Under the criteria that you just set out, each of those were betrayals of some abstract ideal. This country was founded on compromise. I couldn’t go through the front door at this country’s founding. And if we were really thinking about ideal positions, we wouldn’t have a union.
So my job is to make sure that we have a North Star out there. What is helping the American people live out their lives? What is giving them more opportunity? What is growing the economy? What is making us more competitive? And at any given juncture, there are going to be times where my preferred option, what I am absolutely positive is right, I can’t get done.
And so then my question is, does it make sense for me to tack a little bit this way or tack a little bit that way, because I’m keeping my eye on the long term and the long fight — not my day-to-day news cycle, but where am I going over the long term?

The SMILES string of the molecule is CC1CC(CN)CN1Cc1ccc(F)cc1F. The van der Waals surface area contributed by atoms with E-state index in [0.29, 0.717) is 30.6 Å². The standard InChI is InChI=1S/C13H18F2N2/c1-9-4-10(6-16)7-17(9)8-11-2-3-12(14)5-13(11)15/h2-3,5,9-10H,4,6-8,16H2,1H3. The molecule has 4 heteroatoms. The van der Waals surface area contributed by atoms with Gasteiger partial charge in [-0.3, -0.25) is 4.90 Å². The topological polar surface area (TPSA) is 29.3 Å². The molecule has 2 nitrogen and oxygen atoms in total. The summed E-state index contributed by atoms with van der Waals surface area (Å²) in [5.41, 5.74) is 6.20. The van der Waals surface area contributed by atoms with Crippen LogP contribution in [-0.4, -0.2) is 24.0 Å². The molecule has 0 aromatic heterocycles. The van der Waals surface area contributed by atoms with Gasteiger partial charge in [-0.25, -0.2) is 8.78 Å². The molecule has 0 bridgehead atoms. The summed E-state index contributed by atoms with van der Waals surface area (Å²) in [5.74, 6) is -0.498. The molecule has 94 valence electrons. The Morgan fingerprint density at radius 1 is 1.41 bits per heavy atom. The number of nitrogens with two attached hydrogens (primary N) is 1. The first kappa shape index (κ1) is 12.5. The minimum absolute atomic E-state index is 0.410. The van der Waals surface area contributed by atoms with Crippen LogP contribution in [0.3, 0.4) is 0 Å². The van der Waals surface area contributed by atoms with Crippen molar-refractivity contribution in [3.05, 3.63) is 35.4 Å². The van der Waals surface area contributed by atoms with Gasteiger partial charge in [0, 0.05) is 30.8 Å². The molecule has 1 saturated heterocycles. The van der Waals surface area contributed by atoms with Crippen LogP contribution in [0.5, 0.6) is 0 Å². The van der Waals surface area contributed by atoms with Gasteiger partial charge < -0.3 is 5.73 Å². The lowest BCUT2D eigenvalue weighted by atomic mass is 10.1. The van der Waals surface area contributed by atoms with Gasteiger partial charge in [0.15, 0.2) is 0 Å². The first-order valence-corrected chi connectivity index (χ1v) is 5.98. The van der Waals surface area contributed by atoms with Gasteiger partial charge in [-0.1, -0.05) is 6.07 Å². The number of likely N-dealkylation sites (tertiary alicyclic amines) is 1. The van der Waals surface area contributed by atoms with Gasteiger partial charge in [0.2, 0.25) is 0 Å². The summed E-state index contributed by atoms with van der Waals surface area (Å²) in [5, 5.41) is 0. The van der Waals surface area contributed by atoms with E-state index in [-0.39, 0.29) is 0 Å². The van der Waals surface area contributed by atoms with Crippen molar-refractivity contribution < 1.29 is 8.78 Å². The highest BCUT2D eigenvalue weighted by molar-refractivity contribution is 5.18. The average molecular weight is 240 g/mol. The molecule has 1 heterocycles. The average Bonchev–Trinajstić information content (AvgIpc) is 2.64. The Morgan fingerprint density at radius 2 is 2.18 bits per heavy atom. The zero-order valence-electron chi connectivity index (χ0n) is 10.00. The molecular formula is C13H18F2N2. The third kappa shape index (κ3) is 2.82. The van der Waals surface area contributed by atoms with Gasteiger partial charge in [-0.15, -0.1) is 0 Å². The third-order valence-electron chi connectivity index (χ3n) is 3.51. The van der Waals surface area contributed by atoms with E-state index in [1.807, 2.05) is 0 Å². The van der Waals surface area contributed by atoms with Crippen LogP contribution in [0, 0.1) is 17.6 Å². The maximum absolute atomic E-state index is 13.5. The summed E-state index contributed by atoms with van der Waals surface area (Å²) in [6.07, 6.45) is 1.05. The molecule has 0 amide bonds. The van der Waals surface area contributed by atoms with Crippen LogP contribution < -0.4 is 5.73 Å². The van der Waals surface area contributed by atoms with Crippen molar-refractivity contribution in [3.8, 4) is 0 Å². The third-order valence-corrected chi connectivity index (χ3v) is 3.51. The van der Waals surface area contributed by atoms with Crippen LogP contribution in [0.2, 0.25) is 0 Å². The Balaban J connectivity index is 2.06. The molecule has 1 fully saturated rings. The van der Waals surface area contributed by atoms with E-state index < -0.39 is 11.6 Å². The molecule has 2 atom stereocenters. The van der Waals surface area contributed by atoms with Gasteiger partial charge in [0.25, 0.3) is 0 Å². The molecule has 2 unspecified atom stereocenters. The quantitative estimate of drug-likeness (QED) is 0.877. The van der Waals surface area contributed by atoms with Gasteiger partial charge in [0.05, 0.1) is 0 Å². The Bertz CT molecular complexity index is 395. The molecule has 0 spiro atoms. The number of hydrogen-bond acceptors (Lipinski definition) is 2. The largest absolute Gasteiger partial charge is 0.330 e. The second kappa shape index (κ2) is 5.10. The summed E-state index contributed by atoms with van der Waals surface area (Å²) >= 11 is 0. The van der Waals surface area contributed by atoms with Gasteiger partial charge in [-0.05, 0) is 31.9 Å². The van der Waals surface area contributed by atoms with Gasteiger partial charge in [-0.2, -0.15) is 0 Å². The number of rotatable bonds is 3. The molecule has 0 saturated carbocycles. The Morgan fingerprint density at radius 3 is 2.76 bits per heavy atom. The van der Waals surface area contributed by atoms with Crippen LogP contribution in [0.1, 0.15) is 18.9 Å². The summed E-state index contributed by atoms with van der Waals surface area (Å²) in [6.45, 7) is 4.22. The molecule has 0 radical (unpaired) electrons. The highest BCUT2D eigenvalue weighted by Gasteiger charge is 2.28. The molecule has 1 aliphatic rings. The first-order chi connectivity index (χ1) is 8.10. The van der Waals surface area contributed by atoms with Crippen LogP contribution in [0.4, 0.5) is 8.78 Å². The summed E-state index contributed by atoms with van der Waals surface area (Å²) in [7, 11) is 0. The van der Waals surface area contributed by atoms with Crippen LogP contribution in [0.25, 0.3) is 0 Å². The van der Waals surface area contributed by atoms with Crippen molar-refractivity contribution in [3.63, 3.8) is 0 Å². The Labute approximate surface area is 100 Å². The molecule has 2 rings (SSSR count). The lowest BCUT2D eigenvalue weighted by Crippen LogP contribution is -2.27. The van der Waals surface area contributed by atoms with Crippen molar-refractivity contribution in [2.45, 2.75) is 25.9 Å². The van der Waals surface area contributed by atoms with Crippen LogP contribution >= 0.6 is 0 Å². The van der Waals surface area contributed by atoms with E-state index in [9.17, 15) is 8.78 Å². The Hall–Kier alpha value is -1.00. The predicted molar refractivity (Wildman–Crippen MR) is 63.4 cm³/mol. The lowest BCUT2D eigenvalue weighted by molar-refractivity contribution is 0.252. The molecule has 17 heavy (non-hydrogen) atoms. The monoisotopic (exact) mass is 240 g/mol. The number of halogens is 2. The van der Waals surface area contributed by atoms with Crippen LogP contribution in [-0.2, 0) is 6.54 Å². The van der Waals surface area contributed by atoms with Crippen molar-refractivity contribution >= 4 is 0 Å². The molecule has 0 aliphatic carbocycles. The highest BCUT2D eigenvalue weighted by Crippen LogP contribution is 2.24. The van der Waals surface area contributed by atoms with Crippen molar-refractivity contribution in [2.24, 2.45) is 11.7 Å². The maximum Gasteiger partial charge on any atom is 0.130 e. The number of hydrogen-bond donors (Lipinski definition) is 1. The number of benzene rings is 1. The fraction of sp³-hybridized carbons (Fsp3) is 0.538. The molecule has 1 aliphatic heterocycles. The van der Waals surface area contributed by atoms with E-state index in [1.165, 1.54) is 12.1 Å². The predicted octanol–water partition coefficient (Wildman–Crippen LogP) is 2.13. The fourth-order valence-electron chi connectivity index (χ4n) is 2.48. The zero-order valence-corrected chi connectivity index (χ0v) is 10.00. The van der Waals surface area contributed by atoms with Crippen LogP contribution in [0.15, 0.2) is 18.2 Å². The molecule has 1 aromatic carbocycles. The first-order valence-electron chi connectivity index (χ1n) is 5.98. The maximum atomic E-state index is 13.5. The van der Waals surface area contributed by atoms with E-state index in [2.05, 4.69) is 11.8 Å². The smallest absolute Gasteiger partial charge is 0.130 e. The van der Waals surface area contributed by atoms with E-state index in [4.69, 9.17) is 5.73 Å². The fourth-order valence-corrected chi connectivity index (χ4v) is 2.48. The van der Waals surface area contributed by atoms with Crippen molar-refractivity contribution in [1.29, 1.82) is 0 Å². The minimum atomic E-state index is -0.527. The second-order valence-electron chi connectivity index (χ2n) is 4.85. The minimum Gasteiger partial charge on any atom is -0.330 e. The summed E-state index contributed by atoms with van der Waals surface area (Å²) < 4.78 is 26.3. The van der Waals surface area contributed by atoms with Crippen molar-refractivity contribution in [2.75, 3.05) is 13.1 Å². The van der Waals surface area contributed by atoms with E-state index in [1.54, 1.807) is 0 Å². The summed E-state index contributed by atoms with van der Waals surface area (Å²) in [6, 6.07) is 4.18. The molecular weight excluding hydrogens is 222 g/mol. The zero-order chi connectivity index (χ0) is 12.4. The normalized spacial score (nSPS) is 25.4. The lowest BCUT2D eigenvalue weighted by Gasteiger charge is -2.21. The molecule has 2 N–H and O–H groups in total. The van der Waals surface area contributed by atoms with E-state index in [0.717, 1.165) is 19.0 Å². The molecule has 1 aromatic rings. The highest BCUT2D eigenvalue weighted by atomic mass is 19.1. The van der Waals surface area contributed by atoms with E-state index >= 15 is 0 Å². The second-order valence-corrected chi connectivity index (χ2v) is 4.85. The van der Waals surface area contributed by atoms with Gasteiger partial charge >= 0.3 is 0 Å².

And I don’t think there’s a single Democrat out there, who if they looked at where we started when I came into office and look at where we are now, would say that somehow we have not moved in the direction that I promised.
Take a tally. Look at what I promised during the campaign. There’s not a single thing that I’ve said that I would do that I have not either done or tried to do. And if I haven’t gotten it done yet, I’m still trying to do it.
And so the — to my Democratic friends, what I’d suggest is, let’s make sure that we understand this is a long game. This is not a short game. And to my Republican friends, I would suggest — I think this is a good agreement, because I know that they’re swallowing some things that they don’t like as well, and I’m looking forward to seeing them on the field of competition over the next two years.